Roon delivers an unparalleled experience for music lovers, and we want you to have the opportunity to fully explore Roon during your free trial. With a small amount of understanding and preparation, we can help you get the most out of your free trial and make the transition to Roon as pain-free and seamless as possible.
Continue reading “Getting the Most Out of Your Free Trial”
We’re very excited to announce that Roon 1.3 is going live today! This is our most ambitious release ever – in the works for nearly nine months – but we think it’s been worth the wait. With new streaming hardware support, audio processing, DSP, file handling, metadata management, and social sharing, there are new features and improvements in almost every area of the product.
We’ve incorporated hundreds of suggestions from you, and thrown in a few of our own:
The Roon ecosystem includes rich control apps for iOS and Android, and allows streaming to many different types of audio hardware. The one thing we keep hearing is that users wish they had more options for where to run their Roon Core. Today, we’re proud to announce Roon Server for compatible QNAP and Synology NAS devices, which means you can enjoy the Roon experience without a PC!
We’re very excited to announce that Roon 1.2 is finally live! This is our biggest release yet, with new platform support, new apps, new features, and lots of refinements based on the feedback we hear from our members every day. There are over 600 new features and improvements in all. Here are some highlights:
If our experiences at Sooloos and Meridian taught the Roon team anything, it was do what you know. In our case, that means music and software. Sure, we’ve built hardware and shipped mass-market apps, but when your heart’s not in something, it shows.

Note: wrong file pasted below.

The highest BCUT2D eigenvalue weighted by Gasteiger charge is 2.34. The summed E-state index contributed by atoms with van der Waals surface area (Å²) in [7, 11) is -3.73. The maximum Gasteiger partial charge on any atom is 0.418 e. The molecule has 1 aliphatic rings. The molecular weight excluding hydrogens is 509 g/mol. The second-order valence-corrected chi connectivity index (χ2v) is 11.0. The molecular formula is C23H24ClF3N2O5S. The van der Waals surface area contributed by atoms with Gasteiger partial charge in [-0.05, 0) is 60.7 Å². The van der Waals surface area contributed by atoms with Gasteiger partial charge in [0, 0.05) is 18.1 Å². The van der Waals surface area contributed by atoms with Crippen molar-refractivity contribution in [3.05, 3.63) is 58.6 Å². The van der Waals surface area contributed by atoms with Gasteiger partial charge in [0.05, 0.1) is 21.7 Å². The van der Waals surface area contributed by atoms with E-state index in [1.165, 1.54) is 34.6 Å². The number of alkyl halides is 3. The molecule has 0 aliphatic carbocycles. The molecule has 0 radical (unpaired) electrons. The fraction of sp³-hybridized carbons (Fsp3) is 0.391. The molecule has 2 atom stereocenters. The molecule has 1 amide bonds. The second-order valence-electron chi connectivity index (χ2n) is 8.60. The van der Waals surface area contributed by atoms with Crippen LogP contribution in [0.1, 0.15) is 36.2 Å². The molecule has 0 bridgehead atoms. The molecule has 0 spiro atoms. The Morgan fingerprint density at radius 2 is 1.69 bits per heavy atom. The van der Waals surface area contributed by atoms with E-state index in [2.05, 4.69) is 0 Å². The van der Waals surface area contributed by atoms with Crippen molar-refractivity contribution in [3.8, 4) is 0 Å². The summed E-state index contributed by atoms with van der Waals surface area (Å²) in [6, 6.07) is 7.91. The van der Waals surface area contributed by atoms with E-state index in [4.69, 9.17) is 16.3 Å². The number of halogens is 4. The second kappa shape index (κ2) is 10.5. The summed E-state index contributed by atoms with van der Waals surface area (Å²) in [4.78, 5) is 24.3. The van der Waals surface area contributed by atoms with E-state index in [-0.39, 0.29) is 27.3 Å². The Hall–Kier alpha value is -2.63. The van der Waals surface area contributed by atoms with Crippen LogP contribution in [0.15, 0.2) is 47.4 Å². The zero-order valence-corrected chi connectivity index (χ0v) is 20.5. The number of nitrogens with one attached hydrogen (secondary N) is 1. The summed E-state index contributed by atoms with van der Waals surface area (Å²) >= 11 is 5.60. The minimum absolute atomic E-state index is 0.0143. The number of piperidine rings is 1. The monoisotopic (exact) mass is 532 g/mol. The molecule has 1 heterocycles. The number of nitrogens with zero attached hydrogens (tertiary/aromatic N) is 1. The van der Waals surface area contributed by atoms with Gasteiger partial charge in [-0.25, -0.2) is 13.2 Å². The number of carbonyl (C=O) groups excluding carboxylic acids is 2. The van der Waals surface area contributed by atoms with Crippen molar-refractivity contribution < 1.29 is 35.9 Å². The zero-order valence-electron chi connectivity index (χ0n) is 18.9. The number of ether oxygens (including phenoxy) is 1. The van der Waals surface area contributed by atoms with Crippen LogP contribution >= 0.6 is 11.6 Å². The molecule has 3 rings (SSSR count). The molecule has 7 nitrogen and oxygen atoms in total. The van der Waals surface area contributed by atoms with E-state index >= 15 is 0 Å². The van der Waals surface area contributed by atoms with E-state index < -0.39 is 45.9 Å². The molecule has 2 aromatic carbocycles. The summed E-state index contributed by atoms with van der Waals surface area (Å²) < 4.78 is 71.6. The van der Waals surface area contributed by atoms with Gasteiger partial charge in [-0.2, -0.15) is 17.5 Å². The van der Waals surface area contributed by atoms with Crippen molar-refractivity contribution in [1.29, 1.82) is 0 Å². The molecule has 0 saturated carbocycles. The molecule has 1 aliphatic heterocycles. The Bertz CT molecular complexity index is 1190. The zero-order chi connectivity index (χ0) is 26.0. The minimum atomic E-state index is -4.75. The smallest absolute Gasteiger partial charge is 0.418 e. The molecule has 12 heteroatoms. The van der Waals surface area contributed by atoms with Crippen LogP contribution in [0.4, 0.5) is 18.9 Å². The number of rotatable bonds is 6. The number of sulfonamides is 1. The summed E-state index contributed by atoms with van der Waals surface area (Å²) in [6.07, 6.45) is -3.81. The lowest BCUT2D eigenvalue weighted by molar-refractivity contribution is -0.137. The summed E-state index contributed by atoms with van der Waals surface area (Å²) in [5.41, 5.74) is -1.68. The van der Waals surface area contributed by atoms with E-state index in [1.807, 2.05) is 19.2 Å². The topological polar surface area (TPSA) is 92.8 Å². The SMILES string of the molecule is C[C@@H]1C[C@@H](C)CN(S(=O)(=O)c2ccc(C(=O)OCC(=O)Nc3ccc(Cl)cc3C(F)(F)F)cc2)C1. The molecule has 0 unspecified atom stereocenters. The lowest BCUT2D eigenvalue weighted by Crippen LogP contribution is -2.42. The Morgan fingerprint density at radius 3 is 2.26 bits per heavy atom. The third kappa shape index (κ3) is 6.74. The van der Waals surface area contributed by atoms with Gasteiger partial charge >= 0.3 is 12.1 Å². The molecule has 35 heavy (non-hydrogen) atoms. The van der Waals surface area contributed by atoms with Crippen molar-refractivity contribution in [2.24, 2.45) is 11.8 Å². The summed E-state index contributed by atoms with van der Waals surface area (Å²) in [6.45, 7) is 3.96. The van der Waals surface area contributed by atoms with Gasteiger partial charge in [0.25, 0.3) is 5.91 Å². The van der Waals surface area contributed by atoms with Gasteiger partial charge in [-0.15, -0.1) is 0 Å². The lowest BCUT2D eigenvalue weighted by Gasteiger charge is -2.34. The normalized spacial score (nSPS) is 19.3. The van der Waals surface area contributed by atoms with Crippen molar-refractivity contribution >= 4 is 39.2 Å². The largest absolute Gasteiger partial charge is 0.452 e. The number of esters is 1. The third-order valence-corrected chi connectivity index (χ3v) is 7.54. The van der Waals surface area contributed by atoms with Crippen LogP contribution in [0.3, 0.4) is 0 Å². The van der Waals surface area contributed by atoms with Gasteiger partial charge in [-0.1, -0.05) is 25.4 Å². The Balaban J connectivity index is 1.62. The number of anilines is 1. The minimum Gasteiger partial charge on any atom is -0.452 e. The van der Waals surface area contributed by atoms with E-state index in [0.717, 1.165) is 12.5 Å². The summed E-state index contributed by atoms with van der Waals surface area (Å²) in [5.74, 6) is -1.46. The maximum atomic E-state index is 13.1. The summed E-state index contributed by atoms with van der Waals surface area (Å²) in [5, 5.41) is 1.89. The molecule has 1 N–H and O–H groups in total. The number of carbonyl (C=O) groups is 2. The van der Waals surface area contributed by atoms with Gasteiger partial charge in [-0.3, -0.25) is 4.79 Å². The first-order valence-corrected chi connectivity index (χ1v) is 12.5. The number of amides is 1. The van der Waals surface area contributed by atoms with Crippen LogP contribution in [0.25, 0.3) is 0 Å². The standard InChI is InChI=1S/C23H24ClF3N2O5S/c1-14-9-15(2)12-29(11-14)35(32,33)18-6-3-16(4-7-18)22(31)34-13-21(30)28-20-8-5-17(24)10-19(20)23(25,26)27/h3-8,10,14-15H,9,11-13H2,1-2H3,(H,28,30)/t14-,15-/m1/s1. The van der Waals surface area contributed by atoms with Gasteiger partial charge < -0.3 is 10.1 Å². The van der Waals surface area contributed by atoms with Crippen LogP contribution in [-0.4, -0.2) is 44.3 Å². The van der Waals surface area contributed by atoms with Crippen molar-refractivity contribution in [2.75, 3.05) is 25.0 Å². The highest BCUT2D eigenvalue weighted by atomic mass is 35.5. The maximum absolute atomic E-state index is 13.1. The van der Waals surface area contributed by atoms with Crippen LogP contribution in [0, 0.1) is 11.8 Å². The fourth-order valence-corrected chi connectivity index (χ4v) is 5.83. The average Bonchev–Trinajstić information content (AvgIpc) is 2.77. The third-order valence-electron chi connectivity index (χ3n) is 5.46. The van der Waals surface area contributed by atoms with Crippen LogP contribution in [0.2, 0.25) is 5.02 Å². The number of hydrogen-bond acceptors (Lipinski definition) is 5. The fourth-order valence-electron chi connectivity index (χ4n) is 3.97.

If we had launched Roon according to our original plan, this post might have been called “The First Ten Days of Roon”. Our intention was to release in September as a feature-complete, mature product with the benefit of complete alpha and beta test cycles, but that isn’t how things played out.
Fifteen years ago, some friends and I started thinking about how listening to music was going to change. That was 1999, before streaming services or even the iTunes Store, so music collections were made up of CDs and files downloaded from early peer-to-peer networks.
It was a time of tremendous promise. Music, which had long been bound by the physical discs on which it was sold (and the broadcast media which promoted it), was going to become massively accessible. It was an intoxicating thought that all the music in the world might actually be something we could see and hear in our lifetimes.